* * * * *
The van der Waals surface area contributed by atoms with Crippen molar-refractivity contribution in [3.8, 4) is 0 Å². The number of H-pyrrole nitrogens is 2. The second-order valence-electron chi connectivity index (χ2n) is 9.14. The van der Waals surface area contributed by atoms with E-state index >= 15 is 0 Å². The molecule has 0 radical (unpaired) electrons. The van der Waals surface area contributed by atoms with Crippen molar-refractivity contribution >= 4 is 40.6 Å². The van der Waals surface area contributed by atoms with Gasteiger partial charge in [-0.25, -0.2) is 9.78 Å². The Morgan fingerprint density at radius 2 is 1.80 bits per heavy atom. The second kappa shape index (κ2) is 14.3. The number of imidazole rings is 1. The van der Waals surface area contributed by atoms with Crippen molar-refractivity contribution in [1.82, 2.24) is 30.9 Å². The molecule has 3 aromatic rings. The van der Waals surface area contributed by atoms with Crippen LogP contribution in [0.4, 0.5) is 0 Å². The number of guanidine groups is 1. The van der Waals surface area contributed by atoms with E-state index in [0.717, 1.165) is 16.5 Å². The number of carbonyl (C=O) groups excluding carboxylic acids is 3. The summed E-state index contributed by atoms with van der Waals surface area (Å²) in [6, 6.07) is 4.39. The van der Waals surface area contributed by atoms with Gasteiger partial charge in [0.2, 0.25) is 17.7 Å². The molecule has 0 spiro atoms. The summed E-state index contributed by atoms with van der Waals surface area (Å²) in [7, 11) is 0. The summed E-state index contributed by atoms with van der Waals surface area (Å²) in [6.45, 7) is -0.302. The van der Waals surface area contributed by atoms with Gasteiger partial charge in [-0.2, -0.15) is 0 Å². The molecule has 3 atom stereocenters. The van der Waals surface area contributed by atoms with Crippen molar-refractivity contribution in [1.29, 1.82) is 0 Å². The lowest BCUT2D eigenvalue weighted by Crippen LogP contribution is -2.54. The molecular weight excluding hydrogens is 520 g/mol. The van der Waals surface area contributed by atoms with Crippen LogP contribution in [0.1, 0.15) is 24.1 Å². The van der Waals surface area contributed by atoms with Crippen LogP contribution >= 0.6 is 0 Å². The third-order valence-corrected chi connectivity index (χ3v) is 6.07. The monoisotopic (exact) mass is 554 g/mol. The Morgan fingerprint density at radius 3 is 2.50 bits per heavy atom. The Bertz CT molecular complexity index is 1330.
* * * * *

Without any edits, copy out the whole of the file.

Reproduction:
The van der Waals surface area contributed by atoms with Crippen molar-refractivity contribution in [3.8, 4) is 0 Å². The number of H-pyrrole nitrogens is 2. The second-order valence-electron chi connectivity index (χ2n) is 9.14. The van der Waals surface area contributed by atoms with E-state index >= 15 is 0 Å². The molecule has 0 radical (unpaired) electrons. The van der Waals surface area contributed by atoms with Crippen molar-refractivity contribution >= 4 is 40.6 Å². The van der Waals surface area contributed by atoms with Gasteiger partial charge in [-0.25, -0.2) is 9.78 Å². The Morgan fingerprint density at radius 2 is 1.80 bits per heavy atom. The second kappa shape index (κ2) is 14.3. The number of imidazole rings is 1. The van der Waals surface area contributed by atoms with Crippen molar-refractivity contribution in [1.82, 2.24) is 30.9 Å². The molecule has 3 aromatic rings. The van der Waals surface area contributed by atoms with Crippen LogP contribution in [0.4, 0.5) is 0 Å². The number of guanidine groups is 1. The van der Waals surface area contributed by atoms with E-state index in [0.717, 1.165) is 16.5 Å². The number of carbonyl (C=O) groups excluding carboxylic acids is 3. The summed E-state index contributed by atoms with van der Waals surface area (Å²) in [6, 6.07) is 4.39. The van der Waals surface area contributed by atoms with Gasteiger partial charge in [0.2, 0.25) is 17.7 Å². The molecule has 0 spiro atoms. The summed E-state index contributed by atoms with van der Waals surface area (Å²) in [7, 11) is 0. The summed E-state index contributed by atoms with van der Waals surface area (Å²) in [6.45, 7) is -0.302. The van der Waals surface area contributed by atoms with Gasteiger partial charge in [-0.2, -0.15) is 0 Å². The molecule has 3 atom stereocenters. The van der Waals surface area contributed by atoms with Crippen molar-refractivity contribution in [1.29, 1.82) is 0 Å². The lowest BCUT2D eigenvalue weighted by Crippen LogP contribution is -2.54. The molecular weight excluding hydrogens is 520 g/mol. The van der Waals surface area contributed by atoms with Crippen LogP contribution in [0.1, 0.15) is 24.1 Å². The van der Waals surface area contributed by atoms with Crippen LogP contribution >= 0.6 is 0 Å². The third-order valence-corrected chi connectivity index (χ3v) is 6.07. The monoisotopic (exact) mass is 554 g/mol. The Morgan fingerprint density at radius 3 is 2.50 bits per heavy atom. The Bertz CT molecular complexity index is 1330.